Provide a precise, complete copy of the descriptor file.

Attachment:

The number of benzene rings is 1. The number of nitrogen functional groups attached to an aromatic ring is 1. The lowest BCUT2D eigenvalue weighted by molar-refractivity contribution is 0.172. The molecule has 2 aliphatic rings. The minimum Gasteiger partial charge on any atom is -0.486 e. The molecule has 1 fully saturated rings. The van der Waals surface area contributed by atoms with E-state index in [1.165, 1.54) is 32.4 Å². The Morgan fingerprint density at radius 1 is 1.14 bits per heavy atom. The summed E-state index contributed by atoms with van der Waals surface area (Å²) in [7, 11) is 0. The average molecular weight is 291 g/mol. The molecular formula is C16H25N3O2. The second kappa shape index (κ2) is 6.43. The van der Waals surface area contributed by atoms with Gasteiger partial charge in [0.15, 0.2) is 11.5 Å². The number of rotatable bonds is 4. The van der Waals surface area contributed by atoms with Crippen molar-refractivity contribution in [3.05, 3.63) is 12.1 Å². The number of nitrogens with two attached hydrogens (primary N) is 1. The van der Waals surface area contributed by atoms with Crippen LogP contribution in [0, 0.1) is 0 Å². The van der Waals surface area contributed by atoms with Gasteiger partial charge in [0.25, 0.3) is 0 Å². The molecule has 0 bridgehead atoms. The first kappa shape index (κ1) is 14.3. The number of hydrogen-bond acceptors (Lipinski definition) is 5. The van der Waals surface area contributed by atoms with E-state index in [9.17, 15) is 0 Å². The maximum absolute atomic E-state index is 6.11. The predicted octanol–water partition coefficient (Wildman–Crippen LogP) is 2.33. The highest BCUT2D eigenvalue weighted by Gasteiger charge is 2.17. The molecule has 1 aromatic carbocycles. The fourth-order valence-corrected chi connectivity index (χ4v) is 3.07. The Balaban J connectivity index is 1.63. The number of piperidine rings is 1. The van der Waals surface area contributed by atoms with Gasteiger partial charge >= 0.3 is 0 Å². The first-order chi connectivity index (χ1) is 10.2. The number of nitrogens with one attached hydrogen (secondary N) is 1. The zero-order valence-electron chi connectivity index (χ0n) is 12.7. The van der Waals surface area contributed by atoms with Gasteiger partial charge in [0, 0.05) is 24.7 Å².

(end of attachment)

The number of benzene rings is 1. The number of nitrogen functional groups attached to an aromatic ring is 1. The lowest BCUT2D eigenvalue weighted by molar-refractivity contribution is 0.172. The molecule has 2 aliphatic rings. The minimum Gasteiger partial charge on any atom is -0.486 e. The molecule has 1 fully saturated rings. The van der Waals surface area contributed by atoms with E-state index in [1.165, 1.54) is 32.4 Å². The Morgan fingerprint density at radius 1 is 1.14 bits per heavy atom. The summed E-state index contributed by atoms with van der Waals surface area (Å²) in [7, 11) is 0. The average molecular weight is 291 g/mol. The molecular formula is C16H25N3O2. The second kappa shape index (κ2) is 6.43. The van der Waals surface area contributed by atoms with Gasteiger partial charge in [0.15, 0.2) is 11.5 Å². The number of rotatable bonds is 4. The van der Waals surface area contributed by atoms with Crippen molar-refractivity contribution in [3.05, 3.63) is 12.1 Å². The number of nitrogens with two attached hydrogens (primary N) is 1. The van der Waals surface area contributed by atoms with Crippen LogP contribution in [0, 0.1) is 0 Å². The van der Waals surface area contributed by atoms with Gasteiger partial charge in [0.25, 0.3) is 0 Å². The molecule has 0 bridgehead atoms. The first kappa shape index (κ1) is 14.3. The number of hydrogen-bond acceptors (Lipinski definition) is 5. The van der Waals surface area contributed by atoms with E-state index in [9.17, 15) is 0 Å². The maximum absolute atomic E-state index is 6.11. The predicted octanol–water partition coefficient (Wildman–Crippen LogP) is 2.33. The highest BCUT2D eigenvalue weighted by Gasteiger charge is 2.17. The molecule has 1 aromatic carbocycles. The fourth-order valence-corrected chi connectivity index (χ4v) is 3.07. The Balaban J connectivity index is 1.63. The number of piperidine rings is 1. The van der Waals surface area contributed by atoms with Gasteiger partial charge >= 0.3 is 0 Å². The first-order chi connectivity index (χ1) is 10.2. The number of nitrogens with one attached hydrogen (secondary N) is 1. The zero-order valence-electron chi connectivity index (χ0n) is 12.7. The van der Waals surface area contributed by atoms with Gasteiger partial charge in [0, 0.05) is 24.7 Å².